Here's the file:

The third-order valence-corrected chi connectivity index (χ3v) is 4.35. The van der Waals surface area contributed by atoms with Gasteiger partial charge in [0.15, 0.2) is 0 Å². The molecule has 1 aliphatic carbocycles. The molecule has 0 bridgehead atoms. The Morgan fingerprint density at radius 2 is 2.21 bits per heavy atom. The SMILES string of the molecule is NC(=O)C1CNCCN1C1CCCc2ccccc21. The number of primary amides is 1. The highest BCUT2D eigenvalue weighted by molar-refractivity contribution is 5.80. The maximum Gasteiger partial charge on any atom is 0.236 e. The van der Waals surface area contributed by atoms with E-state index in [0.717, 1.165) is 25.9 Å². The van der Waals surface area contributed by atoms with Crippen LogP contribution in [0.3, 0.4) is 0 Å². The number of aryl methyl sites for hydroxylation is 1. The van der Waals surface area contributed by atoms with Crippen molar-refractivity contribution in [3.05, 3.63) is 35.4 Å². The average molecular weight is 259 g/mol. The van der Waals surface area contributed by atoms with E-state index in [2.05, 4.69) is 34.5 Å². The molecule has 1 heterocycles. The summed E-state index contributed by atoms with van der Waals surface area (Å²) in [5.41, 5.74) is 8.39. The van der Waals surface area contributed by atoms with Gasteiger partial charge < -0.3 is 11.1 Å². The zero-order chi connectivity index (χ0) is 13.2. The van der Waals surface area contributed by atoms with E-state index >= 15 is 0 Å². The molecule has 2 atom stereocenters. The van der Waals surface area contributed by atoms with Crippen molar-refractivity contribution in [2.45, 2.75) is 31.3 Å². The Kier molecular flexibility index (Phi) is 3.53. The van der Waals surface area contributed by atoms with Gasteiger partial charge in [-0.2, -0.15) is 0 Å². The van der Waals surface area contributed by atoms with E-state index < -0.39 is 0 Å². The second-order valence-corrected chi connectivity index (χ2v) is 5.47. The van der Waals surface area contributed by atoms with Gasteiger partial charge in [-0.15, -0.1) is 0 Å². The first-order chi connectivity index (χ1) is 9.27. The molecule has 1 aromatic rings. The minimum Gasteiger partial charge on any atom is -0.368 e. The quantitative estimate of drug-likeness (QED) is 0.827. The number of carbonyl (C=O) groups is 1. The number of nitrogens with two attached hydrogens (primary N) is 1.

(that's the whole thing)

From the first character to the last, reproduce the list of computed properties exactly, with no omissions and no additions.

The third-order valence-corrected chi connectivity index (χ3v) is 4.35. The van der Waals surface area contributed by atoms with Gasteiger partial charge in [0.15, 0.2) is 0 Å². The molecule has 1 aliphatic carbocycles. The molecule has 0 bridgehead atoms. The Morgan fingerprint density at radius 2 is 2.21 bits per heavy atom. The SMILES string of the molecule is NC(=O)C1CNCCN1C1CCCc2ccccc21. The number of primary amides is 1. The highest BCUT2D eigenvalue weighted by molar-refractivity contribution is 5.80. The maximum Gasteiger partial charge on any atom is 0.236 e. The van der Waals surface area contributed by atoms with E-state index in [0.717, 1.165) is 25.9 Å². The van der Waals surface area contributed by atoms with Crippen LogP contribution in [0.3, 0.4) is 0 Å². The number of aryl methyl sites for hydroxylation is 1. The van der Waals surface area contributed by atoms with Crippen molar-refractivity contribution in [3.05, 3.63) is 35.4 Å². The average molecular weight is 259 g/mol. The van der Waals surface area contributed by atoms with E-state index in [2.05, 4.69) is 34.5 Å². The molecule has 1 heterocycles. The summed E-state index contributed by atoms with van der Waals surface area (Å²) in [5.41, 5.74) is 8.39. The van der Waals surface area contributed by atoms with Gasteiger partial charge < -0.3 is 11.1 Å². The zero-order chi connectivity index (χ0) is 13.2. The van der Waals surface area contributed by atoms with E-state index >= 15 is 0 Å². The molecule has 2 atom stereocenters. The van der Waals surface area contributed by atoms with Crippen molar-refractivity contribution in [2.45, 2.75) is 31.3 Å². The Kier molecular flexibility index (Phi) is 3.53. The van der Waals surface area contributed by atoms with Gasteiger partial charge in [-0.2, -0.15) is 0 Å². The van der Waals surface area contributed by atoms with E-state index < -0.39 is 0 Å². The second-order valence-corrected chi connectivity index (χ2v) is 5.47. The van der Waals surface area contributed by atoms with Gasteiger partial charge in [-0.15, -0.1) is 0 Å². The first-order chi connectivity index (χ1) is 9.27. The molecule has 1 aromatic rings. The minimum Gasteiger partial charge on any atom is -0.368 e. The quantitative estimate of drug-likeness (QED) is 0.827. The number of carbonyl (C=O) groups is 1. The number of nitrogens with two attached hydrogens (primary N) is 1.